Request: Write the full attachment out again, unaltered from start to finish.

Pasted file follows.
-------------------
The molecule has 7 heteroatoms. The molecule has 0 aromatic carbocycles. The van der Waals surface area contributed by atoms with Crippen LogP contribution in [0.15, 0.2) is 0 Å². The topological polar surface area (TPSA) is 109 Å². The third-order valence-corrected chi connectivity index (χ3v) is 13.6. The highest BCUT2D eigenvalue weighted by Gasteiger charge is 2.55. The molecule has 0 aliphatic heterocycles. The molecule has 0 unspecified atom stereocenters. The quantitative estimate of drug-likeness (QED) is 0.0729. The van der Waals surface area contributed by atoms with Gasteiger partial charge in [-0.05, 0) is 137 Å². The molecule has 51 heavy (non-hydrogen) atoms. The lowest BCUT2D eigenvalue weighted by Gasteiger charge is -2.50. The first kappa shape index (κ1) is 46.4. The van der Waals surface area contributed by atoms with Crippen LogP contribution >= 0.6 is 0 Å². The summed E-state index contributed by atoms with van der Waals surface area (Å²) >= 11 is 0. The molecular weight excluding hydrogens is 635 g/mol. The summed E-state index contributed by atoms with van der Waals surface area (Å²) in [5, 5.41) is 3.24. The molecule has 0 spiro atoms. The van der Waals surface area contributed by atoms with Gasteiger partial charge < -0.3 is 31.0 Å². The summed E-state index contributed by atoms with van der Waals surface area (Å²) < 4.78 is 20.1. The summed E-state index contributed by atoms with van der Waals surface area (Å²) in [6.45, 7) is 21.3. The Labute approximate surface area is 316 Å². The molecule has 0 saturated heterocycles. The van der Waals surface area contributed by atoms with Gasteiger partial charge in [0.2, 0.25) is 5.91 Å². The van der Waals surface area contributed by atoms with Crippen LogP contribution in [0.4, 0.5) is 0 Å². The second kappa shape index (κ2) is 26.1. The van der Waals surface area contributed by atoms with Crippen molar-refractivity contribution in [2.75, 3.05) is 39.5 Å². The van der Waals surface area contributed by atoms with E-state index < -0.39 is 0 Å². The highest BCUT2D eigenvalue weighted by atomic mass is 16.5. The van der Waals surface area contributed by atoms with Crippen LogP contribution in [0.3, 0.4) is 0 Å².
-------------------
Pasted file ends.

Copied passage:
The molecule has 7 heteroatoms. The molecule has 0 aromatic carbocycles. The van der Waals surface area contributed by atoms with Crippen LogP contribution in [0.15, 0.2) is 0 Å². The topological polar surface area (TPSA) is 109 Å². The third-order valence-corrected chi connectivity index (χ3v) is 13.6. The highest BCUT2D eigenvalue weighted by Gasteiger charge is 2.55. The molecule has 0 aliphatic heterocycles. The molecule has 0 unspecified atom stereocenters. The quantitative estimate of drug-likeness (QED) is 0.0729. The van der Waals surface area contributed by atoms with Gasteiger partial charge in [-0.05, 0) is 137 Å². The molecule has 51 heavy (non-hydrogen) atoms. The lowest BCUT2D eigenvalue weighted by Gasteiger charge is -2.50. The first kappa shape index (κ1) is 46.4. The van der Waals surface area contributed by atoms with Crippen LogP contribution >= 0.6 is 0 Å². The summed E-state index contributed by atoms with van der Waals surface area (Å²) >= 11 is 0. The molecular weight excluding hydrogens is 635 g/mol. The summed E-state index contributed by atoms with van der Waals surface area (Å²) in [5, 5.41) is 3.24. The molecule has 0 spiro atoms. The van der Waals surface area contributed by atoms with Gasteiger partial charge < -0.3 is 31.0 Å². The summed E-state index contributed by atoms with van der Waals surface area (Å²) < 4.78 is 20.1. The summed E-state index contributed by atoms with van der Waals surface area (Å²) in [6.45, 7) is 21.3. The Labute approximate surface area is 316 Å². The molecule has 0 saturated heterocycles. The van der Waals surface area contributed by atoms with Gasteiger partial charge in [0.2, 0.25) is 5.91 Å². The van der Waals surface area contributed by atoms with Crippen LogP contribution in [0.4, 0.5) is 0 Å². The second kappa shape index (κ2) is 26.1. The van der Waals surface area contributed by atoms with Crippen molar-refractivity contribution in [2.75, 3.05) is 39.5 Å². The van der Waals surface area contributed by atoms with E-state index < -0.39 is 0 Å². The highest BCUT2D eigenvalue weighted by atomic mass is 16.5. The van der Waals surface area contributed by atoms with Crippen LogP contribution in [0.3, 0.4) is 0 Å².